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I'm a believer now

894 Views 3 Replies 4 Participants Last post by  wood181
Several years ago, I tried bare shaft tuning with my compound with several different arrow combinations. At the time, I didn't see any difference in the bare and fletched shafts. So naturally I didn't bother with it any more.

Saturday, I was practicing at 30 yards and damaged two vanes on one of my arrows. After stripping it, I put it in my quiver, again, not expecting to see any difference in the flight. Well guys, if I could throw a baseball with a curve like that arrow, I could pitch in the majors, even at my age. It hit 11 inches left and 14 inches low!

I stripped the vanes off of two more arrows and was able to shoot two separate and very nice groups with the same point of aim, just 17 inches apart.

The bow had been shooting pretty good so I hadn't checked the tune recently. It was a real shock to see how far out it had gotten.

It only took a few minutes to adjust center shot and nock height to get the bare & fletched shafts shooting together. I checked it through paper and got bullet holes at all distances with no further adjustment.

I'm now convinced that this is a valid tuning method for getting centershot and nock point. Give it a try. If your bow is out by very much, it's kind of fun watching the bare shafts fly weird.
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I don't always have room to do a full walk back tune so I do Nuts and bolts modified French tune then shoot bare shafts to fine tune. I find this also gets my broadheads grouping with my field points.

Its a good feeling when field points, BHs and bare shafts all group together. You Know your on. :)
 

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Several years ago, I tried bare shaft tuning with my compound with several different arrow combinations. At the time, I didn't see any difference in the bare and fletched shafts. So naturally I didn't bother with it any more.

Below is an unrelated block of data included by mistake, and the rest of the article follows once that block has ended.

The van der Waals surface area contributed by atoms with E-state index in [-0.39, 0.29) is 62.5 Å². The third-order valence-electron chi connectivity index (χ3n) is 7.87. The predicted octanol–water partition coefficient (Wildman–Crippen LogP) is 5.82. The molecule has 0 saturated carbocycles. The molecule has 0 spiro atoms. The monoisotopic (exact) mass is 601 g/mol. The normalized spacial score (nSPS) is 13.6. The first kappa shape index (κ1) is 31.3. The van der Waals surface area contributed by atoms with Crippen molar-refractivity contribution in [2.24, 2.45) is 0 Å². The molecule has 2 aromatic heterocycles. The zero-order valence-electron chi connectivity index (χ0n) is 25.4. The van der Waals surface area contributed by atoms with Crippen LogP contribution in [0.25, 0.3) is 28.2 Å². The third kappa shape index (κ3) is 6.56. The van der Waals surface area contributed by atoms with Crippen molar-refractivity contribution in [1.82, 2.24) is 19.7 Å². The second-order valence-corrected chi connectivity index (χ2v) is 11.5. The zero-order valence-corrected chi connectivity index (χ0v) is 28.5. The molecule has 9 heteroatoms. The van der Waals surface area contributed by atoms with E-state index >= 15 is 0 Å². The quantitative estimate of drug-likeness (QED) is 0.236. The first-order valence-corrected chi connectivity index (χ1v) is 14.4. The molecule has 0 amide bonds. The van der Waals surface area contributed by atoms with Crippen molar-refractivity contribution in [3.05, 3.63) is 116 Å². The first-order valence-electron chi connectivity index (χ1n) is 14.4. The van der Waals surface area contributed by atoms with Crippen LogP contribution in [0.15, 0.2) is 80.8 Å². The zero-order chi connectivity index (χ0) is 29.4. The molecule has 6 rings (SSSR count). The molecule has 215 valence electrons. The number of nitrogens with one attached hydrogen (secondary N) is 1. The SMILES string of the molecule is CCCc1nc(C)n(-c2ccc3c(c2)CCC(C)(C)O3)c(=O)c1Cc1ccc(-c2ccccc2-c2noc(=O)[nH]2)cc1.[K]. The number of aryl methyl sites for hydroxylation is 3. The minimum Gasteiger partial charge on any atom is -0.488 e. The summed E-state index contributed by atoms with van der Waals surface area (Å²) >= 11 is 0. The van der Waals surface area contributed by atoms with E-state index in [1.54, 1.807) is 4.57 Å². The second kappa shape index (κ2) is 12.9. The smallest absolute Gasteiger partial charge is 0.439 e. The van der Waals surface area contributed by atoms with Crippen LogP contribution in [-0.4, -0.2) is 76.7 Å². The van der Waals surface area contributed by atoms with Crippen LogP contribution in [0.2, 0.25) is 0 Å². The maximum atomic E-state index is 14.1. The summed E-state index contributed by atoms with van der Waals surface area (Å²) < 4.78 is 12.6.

Saturday, I was practicing at 30 yards and damaged two vanes on one of my arrows. After stripping it, I put it in my quiver, again, not expecting to see any difference in the flight. Well guys, if I could throw a baseball with a curve like that arrow, I could pitch in the majors, even at my age. It hit 11 inches left and 14 inches low!

I stripped the vanes off of two more arrows and was able to shoot two separate and very nice groups with the same point of aim, just 17 inches apart.

The bow had been shooting pretty good so I hadn't checked the tune recently. It was a real shock to see how far out it had gotten.

It only took a few minutes to adjust center shot and nock height to get the bare & fletched shafts shooting together. I checked it through paper and got bullet holes at all distances with no further adjustment.

I'm now convinced that this is a valid tuning method for getting centershot and nock point. Give it a try. If your bow is out by very much, it's kind of fun watching the bare shafts fly weird.
Good thing you caught this cause your broadheads would have flew like the bare shaft did........left and low.(unless you were using mechanicals).

If you want to get it tuned a little better, keep moving back untill the bare shaft starts to plane off target again. Now , instead of adjusting your rest and nock, adjust your limbs to get it to shoot straight again. If it hits nock left decrease weight a little......nock right increase weight a little. nock high.......increase bottom limb or decrease top limb. My bow will shoot a bare shaft 35yds just like it had feathers on it. Give it a try, you won't believe the arrow flight.
 

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Wow!

Being very new to archery, I would like to try this myself.

Is there anyone around the Rice Lake to Eau Claire area in Wisconsin that would be willing to help me out? I live close to Rice Lake.

Thanks,

Darin
 
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